concrete carbon footprint

[Image above] Credit: haven’t the slightest; Flickr CC BY-ND 2.0


The Portland Cement Association predicts a 2.8 percent growth in cement consumption for 2018 and 2019 and a 4 percent increase by 2020.

While that’s good news for the industry, it doesn’t bode well for the environment. Cement, the main ingredient in concrete, is responsible for nearly 7 percent of CO2 emissions, according to the International Energy Agency. So growth in the industry could possibly mean a corresponding increase in carbon emissions.

The cement industry gathered in June at the World Cement Association’s (WCA) Global Climate Change Forum in Paris to discuss solutions to its growing problem of carbon emissions, including the technology gap delegates acknowledged it needs to close in order to transition to a lower carbon footprint.

“The Global Climate Change Forum made clear the importance of stimulating innovation if we are to have any hope of achieving the Paris climate goals,” WCA Climate Change program director Bernard Mathieu explains in a July news release. “What has been very positive is to see the enthusiasm among our members for sharing knowledge and best practice, and we will continue to focus on being a platform for change, delivering concrete action against the climate challenges of today and tomorrow.”

The forum paid off—the WCA recently announced an action plan on its website.

Recognizing that change involves a collaborative effort between industry and external stakeholders, WCA member company leaders identified five “areas of collective action” to transition toward carbon neutrality and support the Paris Agreement’s goal of “keeping a global temperature rise this century well below 2 degrees Celsius above pre-industrial levels.”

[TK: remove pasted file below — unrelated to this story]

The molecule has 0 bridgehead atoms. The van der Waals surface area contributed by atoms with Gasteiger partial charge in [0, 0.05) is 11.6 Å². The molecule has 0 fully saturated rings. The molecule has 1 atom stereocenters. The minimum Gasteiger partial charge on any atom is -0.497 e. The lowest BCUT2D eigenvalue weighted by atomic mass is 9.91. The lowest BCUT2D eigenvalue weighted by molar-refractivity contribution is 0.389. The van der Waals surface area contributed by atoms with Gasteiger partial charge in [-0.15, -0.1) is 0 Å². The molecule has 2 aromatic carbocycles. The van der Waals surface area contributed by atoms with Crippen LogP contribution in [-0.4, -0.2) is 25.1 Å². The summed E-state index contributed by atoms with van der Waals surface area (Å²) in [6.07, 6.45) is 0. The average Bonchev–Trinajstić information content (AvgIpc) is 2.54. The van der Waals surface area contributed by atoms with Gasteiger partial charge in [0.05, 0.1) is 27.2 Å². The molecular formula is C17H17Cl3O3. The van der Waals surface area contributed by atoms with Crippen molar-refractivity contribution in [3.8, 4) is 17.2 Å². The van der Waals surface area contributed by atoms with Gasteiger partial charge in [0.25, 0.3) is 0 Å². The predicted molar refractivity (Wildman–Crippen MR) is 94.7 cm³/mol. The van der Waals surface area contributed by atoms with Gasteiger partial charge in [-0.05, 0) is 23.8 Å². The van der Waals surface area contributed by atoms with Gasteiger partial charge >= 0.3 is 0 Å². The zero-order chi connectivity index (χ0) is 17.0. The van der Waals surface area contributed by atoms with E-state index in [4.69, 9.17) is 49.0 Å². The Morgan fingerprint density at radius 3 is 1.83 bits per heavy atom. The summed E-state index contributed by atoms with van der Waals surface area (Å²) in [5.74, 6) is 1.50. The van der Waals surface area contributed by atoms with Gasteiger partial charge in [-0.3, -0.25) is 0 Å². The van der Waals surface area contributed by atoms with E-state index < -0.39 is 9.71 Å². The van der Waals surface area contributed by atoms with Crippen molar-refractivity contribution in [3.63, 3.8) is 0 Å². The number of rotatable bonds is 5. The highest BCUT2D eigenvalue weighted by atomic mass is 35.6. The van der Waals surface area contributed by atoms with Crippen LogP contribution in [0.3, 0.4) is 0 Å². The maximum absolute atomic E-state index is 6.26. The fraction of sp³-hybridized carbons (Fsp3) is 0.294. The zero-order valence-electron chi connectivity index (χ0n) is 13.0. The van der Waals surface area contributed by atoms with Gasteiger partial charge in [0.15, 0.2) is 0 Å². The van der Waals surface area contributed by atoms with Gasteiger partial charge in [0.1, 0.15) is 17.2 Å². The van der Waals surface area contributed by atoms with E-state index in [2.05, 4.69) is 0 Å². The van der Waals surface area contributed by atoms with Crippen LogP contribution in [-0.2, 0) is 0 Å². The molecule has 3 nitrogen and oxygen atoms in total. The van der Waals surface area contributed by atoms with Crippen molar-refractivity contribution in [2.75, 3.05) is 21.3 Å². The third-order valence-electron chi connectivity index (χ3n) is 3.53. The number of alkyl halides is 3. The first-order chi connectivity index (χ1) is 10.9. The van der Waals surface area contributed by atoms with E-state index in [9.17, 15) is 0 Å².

The WCA Climate Action Plan lays out the following initiatives:

Transparency. The WCA agrees to monitor and train members to accurately report the carbon footprint of their products for the “Getting the Numbers Right” CO2 and energy performance database.

Optimal use of cement products in construction. Members will educate end users, including concrete producers, on the use of low-carbon solutions for the life of buildings and infrastructure. The WCA will also recommend guidelines for sustainable building codes and standards.

Recycling/co-processing. The WCA plans to create a knowledge exchange platform to stimulate waste co-processing globally, which could significantly reduce CO2 emissions.

Encourage and explore innovations in technology. The WCA will keep members informed and educated on the latest green technologies for their industry through ongoing knowledge-sharing events, including its annual Global Climate Change Forum featuring subject matter experts. Topics include low-carbon alternative binders, carbon capture, life-cycle performance and economic viability of new cements, and digital technologies, among others.

Supporting new business models. The WCA understands that encouraging creation of innovative solutions is key to reaching the Paris agreement goal. It will create a process to recognize innovative products, solutions, and business models that provide low-carbon solutions.

WCA officials will present details of the action plan to its members at the World Cement Conference in December.

For more information about the WCA Climate Action plan, download the 8-page report at this link.